Interrupting prolonged sitting in type 2 diabetes: nocturnal persistence of improved glycaemic control

Paddy C. Dempsey, Jennifer M. Blankenship, Robyn N. Larsen, Julian W. Sacre, Parneet Sethi, Nora E. Straznicky, Neale D. Cohen, Ester Cerin, Gavin W. Lambert, Neville Owen, Bronwyn A. Kingwell, David W. Dunstan

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Aims/hypothesis: We aimed to examine the effect of interrupting 7 h prolonged sitting with brief bouts of walking or resistance activities on 22 h glucose homeostasis (including nocturnal-to-following morning hyperglycaemia) in adults with type 2 diabetes. Methods: This study is an extension of a previously published randomised crossover trial, which included 24 inactive overweight/obese adults with type 2 diabetes (14 men; 62 ± 6 years) who completed three 7 h laboratory conditions, separated by 6–14 day washout periods: SIT: (1) prolonged sitting (control); (2) light-intensity walking (LW): sitting plus 3 min bouts of light-intensity walking at 3.2 km/h every 30 min; (3) simple resistance activities (SRA): sitting plus 3 min bouts of simple resistance activities (alternating half-squats, calf raises, brief gluteal contractions and knee raises) every 30 min. In the present study, continuous glucose monitoring was performed for 22 h, encompassing the 7 h laboratory trial, the evening free-living period after leaving the laboratory and sleeping periods. Meals and meal times were standardised across conditions for all participants. Results: Compared with SIT, both LW and SRA reduced 22 h glucose [SIT: 11.6 ± 0.3 mmol/l, LW: 8.9 ± 0.3 mmol/l, SRA: 8.7 ± 0.3 mmol/l; p < 0.001] and nocturnal mean glucose concentrations [SIT: 10.6 ± 0.4 mmol/l, LW: 8.1 ± 0.4 mmol/l, SRA: 8.3 ± 0.4 mmol/l; p < 0.001]. Furthermore, mean glucose concentrations were sustained nocturnally at a lower level until the morning following the intervention for both LW and SRA (waking glucose both −2.7 ± 0.4 mmol/l compared with SIT; p < 0.001). Conclusions/interpretation: Interrupting 7 h prolonged sitting time with either LW or SRA reduced 22 h hyperglycaemia. The glycaemic improvements persisted after these laboratory conditions and nocturnally, until waking the following morning. These findings may have implications for adults with relatively well-controlled type 2 diabetes who engage in prolonged periods of sitting, for example, highly desk-bound workers. Trial registration:: ACTRN12613000576729 Funding:: This research was supported by a National Health and Medical Research Council (NHMRC) project grant (no. 1081734) and the Victorian Government Operational Infrastructure Support scheme.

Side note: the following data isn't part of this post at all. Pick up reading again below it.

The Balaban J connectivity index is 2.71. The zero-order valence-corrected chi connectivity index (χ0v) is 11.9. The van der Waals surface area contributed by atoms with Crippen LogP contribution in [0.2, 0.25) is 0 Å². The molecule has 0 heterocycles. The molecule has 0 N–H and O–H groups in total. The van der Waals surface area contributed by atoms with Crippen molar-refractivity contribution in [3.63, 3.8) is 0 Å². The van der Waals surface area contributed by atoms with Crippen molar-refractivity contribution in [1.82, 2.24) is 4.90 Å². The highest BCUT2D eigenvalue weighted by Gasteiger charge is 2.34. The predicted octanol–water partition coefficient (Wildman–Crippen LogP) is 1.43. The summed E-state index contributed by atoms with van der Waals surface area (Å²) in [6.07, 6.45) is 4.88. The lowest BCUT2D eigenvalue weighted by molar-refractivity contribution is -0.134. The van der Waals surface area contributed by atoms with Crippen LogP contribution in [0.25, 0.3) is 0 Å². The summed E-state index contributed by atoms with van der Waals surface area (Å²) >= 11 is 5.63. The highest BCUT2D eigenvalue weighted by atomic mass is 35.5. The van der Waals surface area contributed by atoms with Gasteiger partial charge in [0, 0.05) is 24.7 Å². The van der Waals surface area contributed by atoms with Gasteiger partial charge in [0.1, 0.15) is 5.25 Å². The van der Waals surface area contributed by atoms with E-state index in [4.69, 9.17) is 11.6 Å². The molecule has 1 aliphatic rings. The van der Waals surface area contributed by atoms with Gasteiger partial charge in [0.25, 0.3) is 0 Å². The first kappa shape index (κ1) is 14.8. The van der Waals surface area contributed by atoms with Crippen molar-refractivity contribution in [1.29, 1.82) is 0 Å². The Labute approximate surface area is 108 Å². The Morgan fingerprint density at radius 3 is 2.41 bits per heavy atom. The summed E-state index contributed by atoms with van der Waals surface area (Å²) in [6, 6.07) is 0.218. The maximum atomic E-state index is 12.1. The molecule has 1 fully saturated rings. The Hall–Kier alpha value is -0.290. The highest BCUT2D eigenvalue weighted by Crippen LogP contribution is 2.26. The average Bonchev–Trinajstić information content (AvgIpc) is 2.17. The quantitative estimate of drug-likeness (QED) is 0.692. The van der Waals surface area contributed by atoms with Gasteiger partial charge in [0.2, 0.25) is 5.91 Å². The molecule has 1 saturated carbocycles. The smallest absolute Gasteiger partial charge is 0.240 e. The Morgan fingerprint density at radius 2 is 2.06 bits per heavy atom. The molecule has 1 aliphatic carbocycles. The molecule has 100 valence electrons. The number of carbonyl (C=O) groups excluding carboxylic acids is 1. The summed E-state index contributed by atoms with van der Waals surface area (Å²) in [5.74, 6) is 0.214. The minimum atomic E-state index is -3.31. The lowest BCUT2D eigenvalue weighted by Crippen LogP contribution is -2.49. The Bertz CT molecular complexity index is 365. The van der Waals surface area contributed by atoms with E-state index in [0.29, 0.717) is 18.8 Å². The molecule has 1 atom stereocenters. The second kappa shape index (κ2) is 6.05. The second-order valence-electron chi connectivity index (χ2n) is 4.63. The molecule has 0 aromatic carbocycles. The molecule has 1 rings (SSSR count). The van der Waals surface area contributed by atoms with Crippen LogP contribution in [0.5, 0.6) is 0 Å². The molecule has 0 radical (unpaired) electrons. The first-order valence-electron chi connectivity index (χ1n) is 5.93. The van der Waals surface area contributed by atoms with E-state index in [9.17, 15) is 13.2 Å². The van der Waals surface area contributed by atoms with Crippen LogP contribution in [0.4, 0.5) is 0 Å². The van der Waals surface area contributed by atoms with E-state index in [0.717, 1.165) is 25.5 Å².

Original languageEnglish
Pages (from-to)499-507
Number of pages9
Issue number3
Publication statusPublished - 1 Mar 2017


  • Cardiometabolic risk
  • Diabetes
  • Glycaemic control
  • Glycaemic variability
  • Nocturnal glycaemia
  • Physical activity
  • Resistance exercise
  • Sedentary behaviour
  • Sitting
  • Walking

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